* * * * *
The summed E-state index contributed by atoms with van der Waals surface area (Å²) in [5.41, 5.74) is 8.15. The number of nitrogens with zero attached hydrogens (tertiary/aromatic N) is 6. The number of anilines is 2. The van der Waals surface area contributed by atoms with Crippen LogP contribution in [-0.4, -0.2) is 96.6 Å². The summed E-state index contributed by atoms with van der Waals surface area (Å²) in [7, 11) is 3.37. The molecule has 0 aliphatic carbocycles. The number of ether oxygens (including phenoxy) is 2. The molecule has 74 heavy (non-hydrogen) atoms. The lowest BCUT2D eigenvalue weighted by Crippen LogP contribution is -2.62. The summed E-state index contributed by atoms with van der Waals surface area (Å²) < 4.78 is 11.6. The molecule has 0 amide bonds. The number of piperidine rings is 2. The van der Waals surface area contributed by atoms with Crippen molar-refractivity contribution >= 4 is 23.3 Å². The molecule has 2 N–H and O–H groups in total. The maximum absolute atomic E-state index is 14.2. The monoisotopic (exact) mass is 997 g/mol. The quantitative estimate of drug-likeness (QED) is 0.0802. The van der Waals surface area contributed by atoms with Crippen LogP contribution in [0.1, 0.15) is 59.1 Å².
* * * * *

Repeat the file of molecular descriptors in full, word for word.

The summed E-state index contributed by atoms with van der Waals surface area (Å²) in [5.41, 5.74) is 8.15. The number of nitrogens with zero attached hydrogens (tertiary/aromatic N) is 6. The number of anilines is 2. The van der Waals surface area contributed by atoms with Crippen LogP contribution in [-0.4, -0.2) is 96.6 Å². The summed E-state index contributed by atoms with van der Waals surface area (Å²) in [7, 11) is 3.37. The molecule has 0 aliphatic carbocycles. The number of ether oxygens (including phenoxy) is 2. The molecule has 74 heavy (non-hydrogen) atoms. The lowest BCUT2D eigenvalue weighted by Crippen LogP contribution is -2.62. The summed E-state index contributed by atoms with van der Waals surface area (Å²) < 4.78 is 11.6. The molecule has 0 amide bonds. The number of piperidine rings is 2. The van der Waals surface area contributed by atoms with Crippen molar-refractivity contribution >= 4 is 23.3 Å². The molecule has 2 N–H and O–H groups in total. The maximum absolute atomic E-state index is 14.2. The monoisotopic (exact) mass is 997 g/mol. The quantitative estimate of drug-likeness (QED) is 0.0802. The van der Waals surface area contributed by atoms with Crippen LogP contribution in [0.1, 0.15) is 59.1 Å².